“Those were injustices and innocent blood was shed,” said march organizer Damon Davenport, pastor of Abundant Life Ministries International Church in Lexington. Davenport told the crowd that his hope is that “we all stand as brothers and sisters and we all walk in brotherly love.”
No problems with police were reported, police Chief Mark Barnard said. From start to finish, with the march and concluding rally at city government offices on Main Street, the event lasted an hour and 15 minutes.
During an interview before the march, Davenport said he has proposed that Lexington police “go on a truce for a 24-hour period and put their weapons down, and just try to handle matters in a different situation.
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“I mean, I know that they have to protect and serve the citizens of Lexington, but that will show that Lexington is trying to take a stand for the things that have been going on,” Davenport said.
Lexington police Commander Brian Maynard confirmed that Davenport had requested that officers “have a truce for 24 hours, and that we put our weapons down and not be armed.”
“I advised him that I would not be able to do that, and that would be a request that he needed to do through the chief’s office,” Maynard said.
Maynard said he told Davenport “that would be an unrealistic request for us to do. It would be negligent on our part. We have to protect our officers as well as the public. For the citizens of Fayette County, that’s just not a realistic approach.”
Barnard said Davenport’s idea “is a pretty irresponsible proposal. We’re willing to listen to anything and speak to people, but I think the citizens of Fayette County have a right to public safety. I think they want us to be responsible with the authority they vest in us.”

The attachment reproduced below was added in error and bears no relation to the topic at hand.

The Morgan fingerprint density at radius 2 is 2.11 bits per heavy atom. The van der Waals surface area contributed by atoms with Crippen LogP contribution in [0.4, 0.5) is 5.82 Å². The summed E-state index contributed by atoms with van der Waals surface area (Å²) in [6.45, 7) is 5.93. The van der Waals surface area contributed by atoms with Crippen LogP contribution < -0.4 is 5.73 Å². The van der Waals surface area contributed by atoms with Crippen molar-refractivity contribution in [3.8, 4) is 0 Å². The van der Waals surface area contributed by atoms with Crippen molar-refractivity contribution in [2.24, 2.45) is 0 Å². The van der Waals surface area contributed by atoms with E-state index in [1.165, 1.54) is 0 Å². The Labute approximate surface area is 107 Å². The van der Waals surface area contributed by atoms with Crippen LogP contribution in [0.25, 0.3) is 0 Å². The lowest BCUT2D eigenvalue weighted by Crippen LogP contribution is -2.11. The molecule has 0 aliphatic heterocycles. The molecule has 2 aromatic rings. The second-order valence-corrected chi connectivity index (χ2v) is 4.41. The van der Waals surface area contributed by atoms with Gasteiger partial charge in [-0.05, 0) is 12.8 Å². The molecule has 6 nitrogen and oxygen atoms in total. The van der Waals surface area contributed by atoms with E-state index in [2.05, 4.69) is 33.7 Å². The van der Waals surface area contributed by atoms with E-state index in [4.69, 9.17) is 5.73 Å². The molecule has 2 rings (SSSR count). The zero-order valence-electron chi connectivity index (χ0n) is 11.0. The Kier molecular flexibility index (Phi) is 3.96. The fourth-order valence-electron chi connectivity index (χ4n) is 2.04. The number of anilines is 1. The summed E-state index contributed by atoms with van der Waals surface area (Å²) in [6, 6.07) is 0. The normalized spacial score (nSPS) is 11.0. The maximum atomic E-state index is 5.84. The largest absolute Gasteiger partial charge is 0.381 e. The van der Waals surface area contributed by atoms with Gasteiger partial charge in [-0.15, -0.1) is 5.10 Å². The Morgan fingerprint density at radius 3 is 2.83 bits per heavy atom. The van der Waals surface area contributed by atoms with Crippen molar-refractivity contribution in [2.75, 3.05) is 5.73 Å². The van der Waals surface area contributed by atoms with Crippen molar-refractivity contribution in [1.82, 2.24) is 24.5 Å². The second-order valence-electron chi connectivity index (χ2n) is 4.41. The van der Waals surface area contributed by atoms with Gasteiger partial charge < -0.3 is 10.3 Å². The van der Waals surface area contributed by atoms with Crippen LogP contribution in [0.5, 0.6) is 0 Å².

During the march, black and white demonstrators started at the plaza outside Fayette District Court and went north along Limestone, turned right onto East Third at Doodles Restaurant, then right again on Martin Luther King to Main Street and city hall, where the crowd heard more speeches.
As the crowd walked south on Martin Luther King and chanted “Black Lives Matter!” a passerby turned and shouted: “What about the five police officers (in Dallas)? Don’t their lives matter?”
Isaiah Young, 35, of Lexington, who marched in the group, was asked how he would answer that man.
“Of course, we know their lives matter.” Young said. “I just don’t understand why people can’t focus on the peace of the situation, instead of trying to escalate it into something it shouldn’t be.”
Fellow marcher Benton Stegman, 27, of Kenton County, added: “I think being pro-Black Lives Matter does not mean you’re anti-police. And being pro-police does not mean you’re anti-Black Lives Matter. You can be both. It’s not a solitary one or the other. We both can come together to figure it out.”
On Saturday night, more than 100 people gathered for a candlelight vigil at Triangle Park downtown. That gathering appeared to be even more racially diverse than the march earlier in the day.
Denise Gray was among those who addressed the crowd on a grassy area by a cascading fountain. Gray, who is black, said all lives matter, “but it seems our lives don’t matter as much.”
“We are hurting. We are afraid,” Gray added. “When you see wrong happening in the community, we need you to say, ‘No, that’s wrong.’”
Also on Saturday, about 40 people attended a healing circle on the University of Kentucky campus to focus on the recent fatal shootings by police of two black men in Louisiana and Minnesota. Della Mosley, a UK doctoral student, said the event allowed students to grieve in a safe, protective space.